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- Using the Slicer feature for dynamic PivotTable filtering
- Sharing workbooks via e-mail, the Excel Web App, and SharePoint
- Using Paste Preview for more effecient copying and pasting
- Inserting Sparklines to see patterns in data
- Taking advantage of enhancements to the Conditional Formatting feature
- Analyzing data from multiple sources using the PowerPivot for Excel add-in
- Maintaining file compatibility with older versions
Skill Level Appropriate for all
Excel has done Conditional Formatting for a long time, and the feature got a big facelift in the last version. What's new in this version are some new formatting choices and the ability to apply multiple rules, one on top of another. First thing is we want to select all the data here. You can take your mouse and drag down to the end, but to make it a little easier for you, I created a range name, so you could click that down arrow up here in the Name box and choose data and select it all. So you want to be in the Home tab, and let's go over here to Conditional Formatting.
First, I'll show you the cosmetic improvements. If you go down here to Data Bars, you can see in addition to gradient fills, we now have solid fills for automatic comparison. In Color Scales, we now have more color scales to choose from. That's very nice. And if you look at the Icon Sets, we have more icons. So, for example, we have more arrows, and for like cell phone-type bars, we have a four bar scale, and we also have a five bar scale.
And here are some box icons that are brand-new. The whole purpose for using any of these icons is, if you simply want to compare the numbers with each other, low numbers, medium numbers, high numbers, rather than writing formulas and doing all sorts of complicated comparisons, the Conditional Formatting Color Scales just do a lot of that work for you. So you can get a rough idea of what's happening. Let me show you the real nice improvement in Conditional Formatting. Let's go down here and choose New Rule, and we have all different rules that we can choose from, and let's choose the first one here: Format all cells based on their values.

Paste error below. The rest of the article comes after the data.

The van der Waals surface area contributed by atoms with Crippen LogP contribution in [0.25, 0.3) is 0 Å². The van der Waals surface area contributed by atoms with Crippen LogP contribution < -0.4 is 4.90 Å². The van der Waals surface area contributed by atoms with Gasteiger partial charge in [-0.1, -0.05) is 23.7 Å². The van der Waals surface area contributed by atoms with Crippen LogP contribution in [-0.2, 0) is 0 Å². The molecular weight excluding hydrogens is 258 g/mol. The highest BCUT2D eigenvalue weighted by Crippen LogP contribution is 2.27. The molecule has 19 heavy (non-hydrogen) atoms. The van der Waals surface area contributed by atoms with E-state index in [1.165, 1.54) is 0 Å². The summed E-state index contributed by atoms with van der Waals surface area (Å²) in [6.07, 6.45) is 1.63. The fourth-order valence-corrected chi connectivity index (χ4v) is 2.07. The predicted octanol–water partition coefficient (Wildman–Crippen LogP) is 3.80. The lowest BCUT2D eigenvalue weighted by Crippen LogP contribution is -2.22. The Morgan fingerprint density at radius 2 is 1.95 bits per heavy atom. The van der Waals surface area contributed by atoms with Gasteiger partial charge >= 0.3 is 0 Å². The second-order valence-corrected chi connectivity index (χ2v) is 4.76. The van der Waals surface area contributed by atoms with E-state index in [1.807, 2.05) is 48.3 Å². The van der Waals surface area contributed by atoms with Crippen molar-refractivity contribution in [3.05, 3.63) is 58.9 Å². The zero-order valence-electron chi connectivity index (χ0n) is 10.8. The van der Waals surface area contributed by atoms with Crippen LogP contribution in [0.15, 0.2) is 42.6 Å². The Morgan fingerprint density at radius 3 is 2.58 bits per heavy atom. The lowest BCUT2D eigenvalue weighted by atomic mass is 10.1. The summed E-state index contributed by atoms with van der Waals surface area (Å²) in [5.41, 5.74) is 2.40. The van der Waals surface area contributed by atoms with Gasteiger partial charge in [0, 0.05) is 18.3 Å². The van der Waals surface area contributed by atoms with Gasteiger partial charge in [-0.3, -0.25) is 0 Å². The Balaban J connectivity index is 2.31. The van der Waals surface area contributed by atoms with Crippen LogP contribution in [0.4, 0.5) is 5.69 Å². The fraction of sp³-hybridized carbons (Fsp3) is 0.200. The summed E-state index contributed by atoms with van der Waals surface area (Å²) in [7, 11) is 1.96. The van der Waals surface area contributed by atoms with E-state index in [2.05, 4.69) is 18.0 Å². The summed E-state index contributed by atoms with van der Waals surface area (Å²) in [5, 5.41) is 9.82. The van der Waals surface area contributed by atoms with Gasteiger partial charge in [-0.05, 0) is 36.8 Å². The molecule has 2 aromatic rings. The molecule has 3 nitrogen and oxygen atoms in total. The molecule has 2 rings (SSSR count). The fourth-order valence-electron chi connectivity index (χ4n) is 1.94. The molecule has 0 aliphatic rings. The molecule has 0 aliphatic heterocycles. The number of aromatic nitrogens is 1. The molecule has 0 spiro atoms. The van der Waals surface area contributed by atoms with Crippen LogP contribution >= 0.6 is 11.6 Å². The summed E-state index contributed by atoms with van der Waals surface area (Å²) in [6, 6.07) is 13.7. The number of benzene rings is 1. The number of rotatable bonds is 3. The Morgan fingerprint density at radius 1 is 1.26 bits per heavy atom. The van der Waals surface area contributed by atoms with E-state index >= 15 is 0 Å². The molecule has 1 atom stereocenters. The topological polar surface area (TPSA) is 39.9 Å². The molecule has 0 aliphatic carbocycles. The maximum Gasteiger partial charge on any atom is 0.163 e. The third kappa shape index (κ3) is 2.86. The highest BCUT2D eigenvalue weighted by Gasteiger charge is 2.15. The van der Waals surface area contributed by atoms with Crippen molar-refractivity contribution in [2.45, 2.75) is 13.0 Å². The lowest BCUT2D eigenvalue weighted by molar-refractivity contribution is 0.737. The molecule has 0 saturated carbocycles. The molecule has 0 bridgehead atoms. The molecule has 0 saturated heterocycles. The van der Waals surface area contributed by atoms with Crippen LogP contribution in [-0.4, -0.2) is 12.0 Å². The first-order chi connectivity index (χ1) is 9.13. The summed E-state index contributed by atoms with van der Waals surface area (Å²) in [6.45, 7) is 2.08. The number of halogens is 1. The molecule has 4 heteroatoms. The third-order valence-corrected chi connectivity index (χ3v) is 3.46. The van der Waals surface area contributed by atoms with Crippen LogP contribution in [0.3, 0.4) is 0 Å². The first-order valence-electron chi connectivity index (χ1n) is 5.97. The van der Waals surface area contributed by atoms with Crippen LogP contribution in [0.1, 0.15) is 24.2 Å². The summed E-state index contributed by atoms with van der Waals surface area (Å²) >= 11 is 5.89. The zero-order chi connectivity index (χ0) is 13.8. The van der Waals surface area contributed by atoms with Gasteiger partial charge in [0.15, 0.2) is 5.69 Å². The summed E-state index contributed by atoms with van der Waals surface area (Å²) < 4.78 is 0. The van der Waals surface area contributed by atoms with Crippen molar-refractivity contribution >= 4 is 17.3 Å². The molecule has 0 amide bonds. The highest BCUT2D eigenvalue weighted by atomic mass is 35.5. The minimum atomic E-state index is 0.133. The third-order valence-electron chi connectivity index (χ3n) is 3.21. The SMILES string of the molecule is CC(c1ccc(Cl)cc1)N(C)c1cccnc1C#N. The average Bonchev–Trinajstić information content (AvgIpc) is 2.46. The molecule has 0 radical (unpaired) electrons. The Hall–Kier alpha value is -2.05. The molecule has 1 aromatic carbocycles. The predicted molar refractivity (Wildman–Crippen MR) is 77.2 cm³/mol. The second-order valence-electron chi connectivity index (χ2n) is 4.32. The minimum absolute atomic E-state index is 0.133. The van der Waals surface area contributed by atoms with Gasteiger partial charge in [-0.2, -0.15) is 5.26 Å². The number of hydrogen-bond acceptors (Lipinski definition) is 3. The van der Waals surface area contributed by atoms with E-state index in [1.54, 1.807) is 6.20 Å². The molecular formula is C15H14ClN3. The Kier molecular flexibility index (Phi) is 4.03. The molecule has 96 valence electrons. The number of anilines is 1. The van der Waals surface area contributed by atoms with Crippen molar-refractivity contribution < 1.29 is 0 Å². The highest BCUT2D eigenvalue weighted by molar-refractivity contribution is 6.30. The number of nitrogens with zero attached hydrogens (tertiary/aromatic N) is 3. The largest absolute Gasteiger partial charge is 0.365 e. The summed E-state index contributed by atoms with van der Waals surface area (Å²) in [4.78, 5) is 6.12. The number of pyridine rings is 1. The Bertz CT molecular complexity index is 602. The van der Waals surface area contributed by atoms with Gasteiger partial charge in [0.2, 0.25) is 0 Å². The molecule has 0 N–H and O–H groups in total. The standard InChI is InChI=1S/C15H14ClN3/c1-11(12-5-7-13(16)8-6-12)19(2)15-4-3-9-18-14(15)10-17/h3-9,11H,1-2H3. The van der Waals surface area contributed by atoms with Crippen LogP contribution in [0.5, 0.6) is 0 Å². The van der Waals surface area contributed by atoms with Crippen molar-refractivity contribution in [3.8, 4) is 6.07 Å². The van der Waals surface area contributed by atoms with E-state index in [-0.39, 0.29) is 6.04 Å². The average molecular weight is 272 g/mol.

And let's get maybe a greenish set of colors. So we'll do 3-Color Scale, going from maybe a fairly dark green to a medium green, to a very light green. There's our scale. Click OK. Now click somewhere over here to deselect. So we have what we would expect from dark green to light green. But let's say, in addition to this, we wanted to flag any numbers lower than 100, and we wanted to make those very dark and make them stand out quite a lot.
So let's go back and select the data area. Now let's go back to Conditional Formatting and go down to Manage Rules. So here is where we can pile one row on top of another. So let's go over here and choose New Rule and take cells that only contain, and where it says, Cell Value, let's click this where it says between, and let's choose less than or equal to, and let's make it 100, and let's set a Format. We want bold text.
We want the color to be white. Let's go over here to Fill, and I'll go here to More Colors. I'll choose a very dark green. Click OK. Okay, there is our sample. Click OK. Now we have our two rules, and we can reorder the rules if we want. If we want to evaluate these low numbers after the Color Scale we can hit the down arrow, or vice versa, hit that up arrow. Also, you see where it says, Stop If True. What that means is after Excel does its initial analysis, we can stop processing rules for those cells that it flags.
So if it flags something that's less than 100, Excel won't go and override that with this other color scale. So click OK and deselect. Now we can see those very low numbers have been flagged in, reverse text, while all of the other numbers are in the automatic Color Scale. So if you want to do a quick comparison of numbers, but maybe you also have an idea of a certain range, a specific range that you want to flag, the new features here of Conditional Formatting, I think, will probably fit your bill.
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